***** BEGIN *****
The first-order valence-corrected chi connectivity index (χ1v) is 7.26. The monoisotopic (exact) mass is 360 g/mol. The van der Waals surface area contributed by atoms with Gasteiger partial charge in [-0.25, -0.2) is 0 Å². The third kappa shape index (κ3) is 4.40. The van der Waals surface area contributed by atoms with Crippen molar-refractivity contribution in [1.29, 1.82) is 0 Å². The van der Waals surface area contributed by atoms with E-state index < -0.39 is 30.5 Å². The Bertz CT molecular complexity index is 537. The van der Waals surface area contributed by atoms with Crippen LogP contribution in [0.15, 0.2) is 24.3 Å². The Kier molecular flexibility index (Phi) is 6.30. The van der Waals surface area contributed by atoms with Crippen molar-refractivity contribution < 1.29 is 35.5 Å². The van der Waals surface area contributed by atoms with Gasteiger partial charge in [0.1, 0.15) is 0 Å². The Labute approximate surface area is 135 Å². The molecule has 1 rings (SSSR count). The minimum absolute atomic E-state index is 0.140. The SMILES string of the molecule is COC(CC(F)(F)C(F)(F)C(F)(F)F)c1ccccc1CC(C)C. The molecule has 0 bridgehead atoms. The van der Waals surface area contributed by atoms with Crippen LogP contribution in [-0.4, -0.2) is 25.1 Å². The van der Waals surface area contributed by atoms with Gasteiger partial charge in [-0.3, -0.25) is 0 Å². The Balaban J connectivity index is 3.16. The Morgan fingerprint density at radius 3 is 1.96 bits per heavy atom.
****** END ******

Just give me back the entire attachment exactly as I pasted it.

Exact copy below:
The first-order valence-corrected chi connectivity index (χ1v) is 7.26. The monoisotopic (exact) mass is 360 g/mol. The van der Waals surface area contributed by atoms with Gasteiger partial charge in [-0.25, -0.2) is 0 Å². The third kappa shape index (κ3) is 4.40. The van der Waals surface area contributed by atoms with Crippen molar-refractivity contribution in [1.29, 1.82) is 0 Å². The van der Waals surface area contributed by atoms with E-state index < -0.39 is 30.5 Å². The Bertz CT molecular complexity index is 537. The van der Waals surface area contributed by atoms with Crippen LogP contribution in [0.15, 0.2) is 24.3 Å². The Kier molecular flexibility index (Phi) is 6.30. The van der Waals surface area contributed by atoms with Crippen molar-refractivity contribution < 1.29 is 35.5 Å². The van der Waals surface area contributed by atoms with Gasteiger partial charge in [0.1, 0.15) is 0 Å². The Labute approximate surface area is 135 Å². The molecule has 1 rings (SSSR count). The minimum absolute atomic E-state index is 0.140. The SMILES string of the molecule is COC(CC(F)(F)C(F)(F)C(F)(F)F)c1ccccc1CC(C)C. The molecule has 0 bridgehead atoms. The van der Waals surface area contributed by atoms with Crippen LogP contribution in [-0.4, -0.2) is 25.1 Å². The van der Waals surface area contributed by atoms with Gasteiger partial charge in [-0.3, -0.25) is 0 Å². The Balaban J connectivity index is 3.16. The Morgan fingerprint density at radius 3 is 1.96 bits per heavy atom.